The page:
Do Good

Text: Romans 12:17-21                                                          6/3/2018

Main Point: Christians are like Christ; they love and do good to their enemies.

 

Our theme of love in difficult places continues today. We must love those who do us harm. Man, that is hard. And why is that? Why is it so hard to love and serve and do good to our enemies? What is the biggest hinderance to our love for our persecutors? I want us to consider that the biggest hinderance to loving our enemies is our forgetfulness. Oh, we remember the wrongs done to us and against us; we keep bringing offenses up every chance we get. No, we don’t forget our hurts. We Christians forget that we were God’s enemies, living in hatred of him, yet the Father gave the Son to reconcile us to himself. We forget that we were God’s enemies, rejecting him and hating his ways, yet the Father and Son gave the Spirit to renew our hearts to love what we once thought unlovable. We forget our unworthiness. The biggest hinderance to loving our neighbors is not the wrong done to us but forgetting the good Christ has done for us. In our eyes, the evil of our enemies is often bigger than the good of our Savior. People are big, and God is small.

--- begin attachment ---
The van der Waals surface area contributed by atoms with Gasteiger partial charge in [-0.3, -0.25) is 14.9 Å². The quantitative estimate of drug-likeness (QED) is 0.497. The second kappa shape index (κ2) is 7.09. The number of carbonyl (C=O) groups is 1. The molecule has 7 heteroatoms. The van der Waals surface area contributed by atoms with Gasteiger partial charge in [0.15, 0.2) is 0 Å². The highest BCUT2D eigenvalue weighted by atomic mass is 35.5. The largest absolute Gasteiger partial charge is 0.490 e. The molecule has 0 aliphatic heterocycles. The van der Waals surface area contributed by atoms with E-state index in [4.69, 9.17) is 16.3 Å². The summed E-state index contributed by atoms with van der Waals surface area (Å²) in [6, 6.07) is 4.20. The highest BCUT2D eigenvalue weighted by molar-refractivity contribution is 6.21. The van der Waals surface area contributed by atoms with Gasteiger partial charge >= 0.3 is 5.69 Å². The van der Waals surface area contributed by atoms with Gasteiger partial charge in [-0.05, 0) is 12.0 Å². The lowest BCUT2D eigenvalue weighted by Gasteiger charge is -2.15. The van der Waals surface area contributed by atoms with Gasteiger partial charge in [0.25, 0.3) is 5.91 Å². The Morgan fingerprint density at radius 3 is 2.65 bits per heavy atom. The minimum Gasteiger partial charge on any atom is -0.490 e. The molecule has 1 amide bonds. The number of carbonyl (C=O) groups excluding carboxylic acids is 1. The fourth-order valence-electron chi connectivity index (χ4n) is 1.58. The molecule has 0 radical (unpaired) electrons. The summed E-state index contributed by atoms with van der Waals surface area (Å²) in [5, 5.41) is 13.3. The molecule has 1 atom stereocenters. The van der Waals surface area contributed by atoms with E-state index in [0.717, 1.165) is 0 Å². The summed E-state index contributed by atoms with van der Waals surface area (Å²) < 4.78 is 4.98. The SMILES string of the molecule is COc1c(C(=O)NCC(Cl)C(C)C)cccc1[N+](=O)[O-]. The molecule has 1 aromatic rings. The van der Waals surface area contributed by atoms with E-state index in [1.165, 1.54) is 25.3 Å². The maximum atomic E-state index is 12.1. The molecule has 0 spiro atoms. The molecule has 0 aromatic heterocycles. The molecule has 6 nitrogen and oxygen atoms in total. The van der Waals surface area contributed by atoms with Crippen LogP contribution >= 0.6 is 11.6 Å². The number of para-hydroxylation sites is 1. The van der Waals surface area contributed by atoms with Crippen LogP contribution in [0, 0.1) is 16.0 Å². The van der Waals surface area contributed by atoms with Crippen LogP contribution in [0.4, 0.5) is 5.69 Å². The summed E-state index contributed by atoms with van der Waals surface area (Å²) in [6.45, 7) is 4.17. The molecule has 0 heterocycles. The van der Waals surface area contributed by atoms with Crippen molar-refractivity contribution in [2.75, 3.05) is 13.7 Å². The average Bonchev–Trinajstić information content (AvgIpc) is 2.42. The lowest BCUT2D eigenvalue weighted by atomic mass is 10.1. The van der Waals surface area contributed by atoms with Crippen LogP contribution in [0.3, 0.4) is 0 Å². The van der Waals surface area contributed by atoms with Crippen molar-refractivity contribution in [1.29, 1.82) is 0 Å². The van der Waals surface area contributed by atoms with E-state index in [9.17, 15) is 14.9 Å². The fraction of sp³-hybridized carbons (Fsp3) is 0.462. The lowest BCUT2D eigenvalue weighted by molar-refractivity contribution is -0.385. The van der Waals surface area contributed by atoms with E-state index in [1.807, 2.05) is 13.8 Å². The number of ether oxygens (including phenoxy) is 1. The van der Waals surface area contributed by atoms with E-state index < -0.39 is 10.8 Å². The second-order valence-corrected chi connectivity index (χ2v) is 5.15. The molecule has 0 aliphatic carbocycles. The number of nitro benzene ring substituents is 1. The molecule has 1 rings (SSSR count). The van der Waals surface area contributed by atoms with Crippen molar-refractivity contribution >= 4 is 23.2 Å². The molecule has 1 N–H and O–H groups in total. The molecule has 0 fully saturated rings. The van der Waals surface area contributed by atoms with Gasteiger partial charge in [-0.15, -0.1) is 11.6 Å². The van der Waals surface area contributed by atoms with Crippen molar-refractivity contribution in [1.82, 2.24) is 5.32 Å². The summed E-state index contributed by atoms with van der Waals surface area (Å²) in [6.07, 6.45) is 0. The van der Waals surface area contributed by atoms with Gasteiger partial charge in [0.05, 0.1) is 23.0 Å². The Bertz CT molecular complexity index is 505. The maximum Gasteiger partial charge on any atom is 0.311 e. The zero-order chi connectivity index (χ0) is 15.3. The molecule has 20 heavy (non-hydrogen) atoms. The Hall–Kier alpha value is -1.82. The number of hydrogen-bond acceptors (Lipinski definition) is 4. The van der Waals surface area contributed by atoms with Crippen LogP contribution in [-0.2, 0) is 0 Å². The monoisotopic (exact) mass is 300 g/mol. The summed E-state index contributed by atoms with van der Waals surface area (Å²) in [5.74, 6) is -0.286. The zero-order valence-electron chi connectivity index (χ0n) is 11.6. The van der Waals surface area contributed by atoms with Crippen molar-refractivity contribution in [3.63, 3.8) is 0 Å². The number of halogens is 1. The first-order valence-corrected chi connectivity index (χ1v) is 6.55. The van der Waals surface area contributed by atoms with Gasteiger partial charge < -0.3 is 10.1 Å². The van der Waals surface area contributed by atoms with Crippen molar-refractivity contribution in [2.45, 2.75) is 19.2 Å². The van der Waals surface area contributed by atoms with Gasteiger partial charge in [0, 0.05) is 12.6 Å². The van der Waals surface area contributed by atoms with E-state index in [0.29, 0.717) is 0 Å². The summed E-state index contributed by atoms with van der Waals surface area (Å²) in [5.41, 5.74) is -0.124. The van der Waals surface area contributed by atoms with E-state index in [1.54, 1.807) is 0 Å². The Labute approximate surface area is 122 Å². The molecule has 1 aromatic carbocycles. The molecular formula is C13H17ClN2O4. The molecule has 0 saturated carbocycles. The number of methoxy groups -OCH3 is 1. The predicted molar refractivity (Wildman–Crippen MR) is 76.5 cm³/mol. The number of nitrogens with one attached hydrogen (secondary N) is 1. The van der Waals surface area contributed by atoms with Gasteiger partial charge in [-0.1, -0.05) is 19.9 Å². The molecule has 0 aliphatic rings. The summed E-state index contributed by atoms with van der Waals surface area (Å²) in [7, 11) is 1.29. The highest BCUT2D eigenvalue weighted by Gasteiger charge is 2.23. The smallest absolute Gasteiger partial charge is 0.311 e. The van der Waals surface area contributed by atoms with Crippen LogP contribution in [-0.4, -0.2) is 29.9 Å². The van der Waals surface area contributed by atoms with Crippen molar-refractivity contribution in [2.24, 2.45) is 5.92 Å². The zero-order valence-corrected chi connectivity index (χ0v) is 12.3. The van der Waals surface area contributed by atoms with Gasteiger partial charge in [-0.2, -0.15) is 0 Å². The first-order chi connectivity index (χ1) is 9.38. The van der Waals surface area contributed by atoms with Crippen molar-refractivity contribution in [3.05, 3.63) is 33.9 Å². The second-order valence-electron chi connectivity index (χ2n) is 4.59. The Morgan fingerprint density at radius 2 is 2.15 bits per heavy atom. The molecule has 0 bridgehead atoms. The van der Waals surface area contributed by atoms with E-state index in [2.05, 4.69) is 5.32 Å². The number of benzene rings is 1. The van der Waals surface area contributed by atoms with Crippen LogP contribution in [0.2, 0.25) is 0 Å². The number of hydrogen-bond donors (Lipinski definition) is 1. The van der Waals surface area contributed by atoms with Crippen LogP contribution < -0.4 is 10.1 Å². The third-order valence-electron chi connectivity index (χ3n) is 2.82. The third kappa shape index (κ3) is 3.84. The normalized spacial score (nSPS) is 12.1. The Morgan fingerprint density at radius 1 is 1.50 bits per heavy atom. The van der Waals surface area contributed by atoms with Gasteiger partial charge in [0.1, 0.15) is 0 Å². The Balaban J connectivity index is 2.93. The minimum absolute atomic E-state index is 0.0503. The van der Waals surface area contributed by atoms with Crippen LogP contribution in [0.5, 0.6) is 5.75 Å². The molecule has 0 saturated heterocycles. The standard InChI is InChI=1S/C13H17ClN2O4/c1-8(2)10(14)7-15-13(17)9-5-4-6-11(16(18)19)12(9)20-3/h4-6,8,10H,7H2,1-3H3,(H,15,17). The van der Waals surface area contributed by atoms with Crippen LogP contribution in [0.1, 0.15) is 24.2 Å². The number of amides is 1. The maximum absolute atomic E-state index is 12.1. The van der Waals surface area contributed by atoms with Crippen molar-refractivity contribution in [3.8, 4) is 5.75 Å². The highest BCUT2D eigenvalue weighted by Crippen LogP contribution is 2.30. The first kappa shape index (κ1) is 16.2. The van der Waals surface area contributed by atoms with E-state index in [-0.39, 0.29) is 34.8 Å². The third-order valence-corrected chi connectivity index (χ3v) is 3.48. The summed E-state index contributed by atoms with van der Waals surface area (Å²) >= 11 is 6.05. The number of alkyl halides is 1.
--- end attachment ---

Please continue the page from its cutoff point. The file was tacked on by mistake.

So in his kindness, Jesus warns us that our righteousness, the working out of our faith, must exceed that of the scribes and Pharisees (Mt 5:43-48). One area of concern is the way we respond to those who do us wrong. The way you respond to evil reveals a great deal about the reality of your salvation. The scribes and Pharisees were content to love their neighbors and hate their enemies. And we understand that loving those people who love us is not evidence of the Holy Spirit; unbelievers love those who love them. Greeting people who are like us, rejoicing with people who are like us, and weeping with people who are like us, are things done by all people regardless of religion or location. Christianity is different. Christians are people who love their enemies and therefore do good to their enemies.

Today, Jesus wants to put his gracious and restoring finger in the festering wound of our anger. My prayer is that the Holy Spirit will convict each of us concerning anger, bitterness, resentment, and revenge. Drawing these into the light, our desire is to put these deeds of the flesh to death so that love and good can grow in their places. May God grants us repentance and faith so that we put off our old ways of anger and put on the new way of the love of Christ.